It should look functional. For example, say you were given something like a power core to model. If this power core existed in the real world, would it appear as though an electrician could fix it if it were to break? Do the panels and wires running across it make sense? How would they begin to disassemble it if they needed to? Even with alien structures, you always want to sell functionality. This doesn’t mean it HAS to be functional, just enough to convince the viewer. If an object has a large bevel, it should have a reason to other than “it looks sci-fi.” We have different ideas of what “looks like sci-fi,” but we can all look at something and innately determine if it has a function, even if we’re not sure what that function is.


This even applies to foliage, or anything organic. How does it grow, what kinds of animals eat it – is it even edible? If it’s not edible, is it carnivorous or poisonous, is it colored in a way that denotes this? Maybe it is edible, but it’s spiky and hostile to protect itself. How does it grow, how does it die, what does it grow out from? If you consider functionality, more interesting shapes will follow suit. Form follows function.


At a larger scale, the same applies. Don’t just add things every which way to fill up a scene, try to consider how it all exists together. There is a story to every environment, environments are shaped by what’s in and around them. If you’re going to build a sci-fi hallway, consider everything about that hallway – give it a story. When I build environments, I like to think of characters that might inhabit them and insert their personalities into the scene. (Which is why my cockpit cross-section has sticky notes everywhere.) If you have narrative to work off of, all the better.

Composition of the Environment


Composition is very important, even in games where the composition is constantly changing and you can’t pin the player down. You’ll never be able to create an environment where every shot is a masterpiece, even in the most beautiful games, the player can still manage to find unflattering angles, or maybe stick their face right up against a wall, but the scene should still try its best to hold together and guide the player when looking at it overall.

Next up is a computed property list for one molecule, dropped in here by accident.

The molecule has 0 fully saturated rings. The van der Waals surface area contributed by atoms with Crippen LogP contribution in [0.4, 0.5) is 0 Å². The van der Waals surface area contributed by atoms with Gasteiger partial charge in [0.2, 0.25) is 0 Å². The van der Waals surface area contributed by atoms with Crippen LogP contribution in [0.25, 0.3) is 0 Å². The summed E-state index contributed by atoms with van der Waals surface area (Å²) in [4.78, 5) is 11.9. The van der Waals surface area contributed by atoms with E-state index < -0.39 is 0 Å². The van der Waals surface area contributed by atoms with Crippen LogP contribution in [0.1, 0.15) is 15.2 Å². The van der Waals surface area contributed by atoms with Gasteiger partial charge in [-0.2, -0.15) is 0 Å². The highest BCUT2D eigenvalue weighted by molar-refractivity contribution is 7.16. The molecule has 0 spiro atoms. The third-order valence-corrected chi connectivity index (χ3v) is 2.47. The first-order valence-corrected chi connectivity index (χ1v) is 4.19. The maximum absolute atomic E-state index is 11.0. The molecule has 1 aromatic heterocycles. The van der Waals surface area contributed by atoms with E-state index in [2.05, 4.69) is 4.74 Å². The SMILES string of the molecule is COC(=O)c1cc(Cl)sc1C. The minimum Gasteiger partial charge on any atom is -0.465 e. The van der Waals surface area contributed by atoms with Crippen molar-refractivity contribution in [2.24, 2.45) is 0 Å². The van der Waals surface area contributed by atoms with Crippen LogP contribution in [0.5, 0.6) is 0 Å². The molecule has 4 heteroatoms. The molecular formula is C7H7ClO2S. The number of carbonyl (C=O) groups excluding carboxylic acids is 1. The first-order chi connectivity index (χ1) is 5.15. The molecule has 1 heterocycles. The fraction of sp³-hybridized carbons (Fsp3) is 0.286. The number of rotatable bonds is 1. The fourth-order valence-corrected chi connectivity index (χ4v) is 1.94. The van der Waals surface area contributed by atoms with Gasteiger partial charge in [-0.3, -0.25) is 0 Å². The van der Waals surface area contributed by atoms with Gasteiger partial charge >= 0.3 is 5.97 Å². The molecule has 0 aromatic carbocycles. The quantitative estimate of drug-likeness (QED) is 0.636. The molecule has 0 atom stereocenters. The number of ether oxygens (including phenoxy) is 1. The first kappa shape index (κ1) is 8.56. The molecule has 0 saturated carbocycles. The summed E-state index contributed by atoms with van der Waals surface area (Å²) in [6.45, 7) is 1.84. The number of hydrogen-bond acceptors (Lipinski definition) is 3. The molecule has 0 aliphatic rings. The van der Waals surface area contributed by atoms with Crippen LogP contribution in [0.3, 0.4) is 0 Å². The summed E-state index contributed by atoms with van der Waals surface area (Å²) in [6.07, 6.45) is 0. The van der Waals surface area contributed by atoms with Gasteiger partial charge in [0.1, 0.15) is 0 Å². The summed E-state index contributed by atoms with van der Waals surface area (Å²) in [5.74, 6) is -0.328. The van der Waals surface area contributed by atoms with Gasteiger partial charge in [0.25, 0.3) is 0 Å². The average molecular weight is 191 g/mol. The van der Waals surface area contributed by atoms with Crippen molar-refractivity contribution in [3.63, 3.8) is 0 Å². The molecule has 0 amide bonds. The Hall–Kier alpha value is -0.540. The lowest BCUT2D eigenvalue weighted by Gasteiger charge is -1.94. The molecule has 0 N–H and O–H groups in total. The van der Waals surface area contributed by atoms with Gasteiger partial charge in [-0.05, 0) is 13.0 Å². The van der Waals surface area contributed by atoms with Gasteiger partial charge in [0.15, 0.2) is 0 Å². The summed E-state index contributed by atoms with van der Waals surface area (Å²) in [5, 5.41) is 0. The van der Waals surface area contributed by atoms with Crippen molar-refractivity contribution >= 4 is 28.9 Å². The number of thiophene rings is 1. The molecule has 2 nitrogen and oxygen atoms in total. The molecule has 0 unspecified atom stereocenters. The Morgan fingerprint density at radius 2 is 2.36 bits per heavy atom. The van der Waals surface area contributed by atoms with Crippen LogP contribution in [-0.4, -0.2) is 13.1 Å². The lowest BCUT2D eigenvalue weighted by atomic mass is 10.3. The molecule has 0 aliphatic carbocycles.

Take a game that has a huge open-world space, for example. The player may be plopped in the middle of a sprawling field, but there are still ways to guide and orient them, like maybe a focal point in the vista. They can run around in an empty field all they want, but if that’s all there is, eventually they’ll find that object in the distance far more interesting. Capture your player’s attention.


If you don’t want them straying a certain way, leave that area relatively plain and make their objective more visually interesting. If your scene is inundated with detail, make the main path less detailed. Use color cues, negative space, set dress, (or don’t), in a way that makes the primary path obvious. You don’t want to take away a player’s freedom, but you do want to make their goals more visually appealing to convince them that’s the way they want and need to go.

Production of 3D environments and 3D models

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The production of whole environments and separate 3D models go hand-in-hand, but when building environments, it’s more level assembly and set dressing than modeling. Pieces are being fit together rather than built. Sometimes there might be a need for a unique asset that wasn’t planned for, in which case it’s made by kitbashing the asset together, mapping the asset to trims and tiles, or just outright sending the piece out for modeling, but mostly the world builder should be living within an existing library of assets.


When modeling separate assets, these could also be kitbashed and mapped to trims and tiles to save on draw calls, but there are also unique bakes. If the asset is something like a wall, you’d want to build it to a grid and make it modular so that the world builder has an easier time building with them. If it’s unique, you should still be aware of its usage and the role it plays in a scene, but it might not have to adhere strictly to a grid. When building individual assets, you also need to make sure that they’ve been prepared correctly, such as creating LODs and collision for them. The world builder needs to be aware of this too, but they will be further downstream and shouldn’t be inheriting broken work.